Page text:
Friday will mark the end of the inaugural Diamond League with the Ivo van Damme meeting in Brussels. This meet will mark the second half of the “finals” that began in Zurich, with the final “Diamonds” being awarded. As in Zurich all the fields are loaded, so the events that follow are those that I expect may stand out a bit from the rest.
|Men’s 100||WL: 9.78, Tyson Gay – USA||Best Entry: 9.78, Tyson Gay – USA|
Tyson Gay has been the dominant 100 meter sprinter this year with wins over Usain Bolt and Asafa Powell as well as the world’s fastest time on the season. His goal in Brussels is a PR – which means something faster than 9.69. However with temperatures expected to be in the mid to high 60’s a more realistic goal could be the meet record of 9.77 set by Bolt in last year’s meeting. With both Bolt and Powell now out for the rest of the season the race within the race should be between improving Jamaicans Nesta Carter and Yohan Blake for what could end up being the #2 position behind Bolt next year. With Gay showing an improved start this season and seemingly healthy, this race could be over by 50 meters. If that’s the case look for something in the neighborhood of 9.75 with the weather being more like London than ideal sprinting weather.
|Women’s 200||WL: 21.98, V. Campbell Brown – JAM||Best Entry: 22.02, Allyson Felix – USA|
Only yearly leader Veronica Campbell Brown has beaten Allyson Felix this year – her first win over Felix that was not in the Olympic Games. With “VCB” not competing here this race is almost a “gimme” for Felix. Should she do the expected and win it will give her Diamond League trophies in both the deuce and the quarter and set up an interesting 2011 season – will she attempt the double in Daegu? If she attempts the double she will have the daunting task of facing VCB in the deuce and potentially Sanya Richards in the quarter. Potentially the biggest story of 2011. The drama here in Brussels will be whether or not she can run under 22 seconds with much of her recent focus on the 400.
|Men’s 800||WL: 1:41.09, David Rudisha – KEN||Best Entry: 1:41.09, David Rudisha – KEN|
Rudisha has been THE standout in this event since his first race of the year, and is fresh off his WR run. Abubaker Kaki attempted to challenge Rudisha earlier in the season in Oslo only to just fall short 1:42.04 to 1:42.23 – a PR for Kaki. Since then their seasons have taken different directions. Rudisha has continued to improve his times while Kaki has reverted back to running 1:44’s. Kaki will have to be at least the runner that was in Oslo to have a chance at competing with Rudisha. This is a very important race for Kaki, as he needs to stay close and be competitive or he risks giving up a huge psychological advantage to Rudisha heading into next eyar’s World Championships. If the pace goes 50 flat or better it will most likely take at least a 1:42 to win – and the way Rudisha has been running possibly a 1:41.xx.
|Women’s 800||WL: 1:57.34, Alysia Johnson – USA||Best Entry: 1:57.34, Alysia Johnson – USA|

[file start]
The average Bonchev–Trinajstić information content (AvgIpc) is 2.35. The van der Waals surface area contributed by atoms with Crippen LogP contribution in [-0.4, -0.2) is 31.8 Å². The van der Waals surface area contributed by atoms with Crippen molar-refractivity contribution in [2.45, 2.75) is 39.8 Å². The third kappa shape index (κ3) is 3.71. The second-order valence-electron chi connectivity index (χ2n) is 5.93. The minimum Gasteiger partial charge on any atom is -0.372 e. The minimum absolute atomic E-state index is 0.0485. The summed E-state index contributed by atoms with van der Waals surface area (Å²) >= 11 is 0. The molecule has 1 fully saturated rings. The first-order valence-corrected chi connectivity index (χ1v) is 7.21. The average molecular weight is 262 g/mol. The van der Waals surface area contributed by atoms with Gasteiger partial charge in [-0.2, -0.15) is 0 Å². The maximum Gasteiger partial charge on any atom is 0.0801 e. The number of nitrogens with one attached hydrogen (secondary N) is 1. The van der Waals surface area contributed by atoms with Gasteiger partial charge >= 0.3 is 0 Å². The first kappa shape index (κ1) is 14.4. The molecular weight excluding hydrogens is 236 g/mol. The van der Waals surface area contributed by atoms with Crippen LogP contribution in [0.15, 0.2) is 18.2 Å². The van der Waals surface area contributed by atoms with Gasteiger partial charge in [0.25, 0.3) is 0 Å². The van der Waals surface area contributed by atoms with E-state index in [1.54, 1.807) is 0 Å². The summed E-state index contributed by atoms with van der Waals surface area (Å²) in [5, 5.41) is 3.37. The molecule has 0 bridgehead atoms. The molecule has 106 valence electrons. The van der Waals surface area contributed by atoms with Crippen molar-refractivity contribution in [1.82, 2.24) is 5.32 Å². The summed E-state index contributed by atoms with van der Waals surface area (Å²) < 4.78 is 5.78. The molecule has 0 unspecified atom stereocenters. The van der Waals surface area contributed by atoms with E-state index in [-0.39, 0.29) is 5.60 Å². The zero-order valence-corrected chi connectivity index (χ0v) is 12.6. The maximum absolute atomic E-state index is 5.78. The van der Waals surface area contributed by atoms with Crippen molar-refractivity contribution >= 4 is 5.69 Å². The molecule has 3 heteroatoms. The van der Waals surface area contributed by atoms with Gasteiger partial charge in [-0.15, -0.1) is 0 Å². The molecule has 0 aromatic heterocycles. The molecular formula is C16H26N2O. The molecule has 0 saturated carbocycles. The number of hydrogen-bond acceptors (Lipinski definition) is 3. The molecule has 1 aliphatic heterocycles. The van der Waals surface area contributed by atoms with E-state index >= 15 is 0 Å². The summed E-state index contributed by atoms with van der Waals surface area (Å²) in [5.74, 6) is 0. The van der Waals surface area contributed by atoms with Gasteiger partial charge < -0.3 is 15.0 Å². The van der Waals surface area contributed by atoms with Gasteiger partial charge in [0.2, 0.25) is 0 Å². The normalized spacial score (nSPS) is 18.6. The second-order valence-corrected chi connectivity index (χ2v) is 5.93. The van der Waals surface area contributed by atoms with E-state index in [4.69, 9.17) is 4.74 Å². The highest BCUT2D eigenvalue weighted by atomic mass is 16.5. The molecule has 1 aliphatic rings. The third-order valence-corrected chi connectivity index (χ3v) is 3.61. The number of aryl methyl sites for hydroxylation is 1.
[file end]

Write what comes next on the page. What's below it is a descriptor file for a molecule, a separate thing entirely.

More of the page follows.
Alysia Johnson has been the best on the clock, twice running under 1:58 this year. Mariya Savinova (RUS, 1:57.56) that has been the big winner this summer with the European title and wins at Znamensky, Pre and London. But it’s Janeth Jepkosgei (KEN, 1:57.84) who enters the finale with a 1 point edge over them both! This trio has the best shot at the Diamond League trophy in this event, but the bigger story here may be the entry of Caster Semenya in the field. Semenya, who has recently returned to the track, is rapidly improving with an eye on the Commonwealth Games in a bit more than a month. Given her current rate of race improvement this could be the only shot these women have of defeating the Olympic champion. Expect at least a 1:57 here as the pace should be fast to try and offset Semenya’s strength.
|Men’s 400H||WL: 47.32, Bershawn Jackson – USA||Best Entry: 47.32, Bershawn Jackson – USA|
Bershawn Jackson has dominated this event since the national championships. He’s beaten all comers, run under 48 second on 5 occasions this year, and leads the world at 47.32. Like Tyson Gay in the 100, Jackson believes he can go faster. He should get a good challenge in Brussels from Angelo Taylor who is coming off a seasons best 44.72 in the open 400 in Zurich. If his steps are on he should be able to pressure Jackson. This race should be a test of Jackson’s 15 step rhythm vs Taylor’s pure speed. So far Jackson’s rhythm has won out though they did finish within .01 in Monaco. If Taylor can surpass his season’s best 47.79 he can put some serious pressure on Jackson – either resulting in a win or a new best for Jackson.
|Women’s 100H||WL: 12.52, P. Lopes Sliep – CAN||Best Entry: 12.52, P. Lopes Sliep – CAN|
The power base in this event seems to have shifted this season. Long a staple of the US, Priscilla Lopes Sliep has become a very powerful and dominant force over the summer. And while not yet a force, Australia's Sally Pearson has emerged as a viable threat and has been very competitive of late. Both will get to take on American Lolo Jones who appeared on the verge of becoming THE dominant force just a couple of season’s ago – until she crashed the hurdle in Beijing. Jones and Lopes Sliep are tied for the Diamond lead and this race will settle things one way or the other, but watch for Pearson to potentially win the race. The key will be the start. The woman leading over hurdle #2 should cross the line first.
This should be yet another good set of competitions with all fields being loaded. Hopefully the weather will cooperate and we get some solid marks to go with the high level of competition. There should be some good stories to talk about once the final event is complete.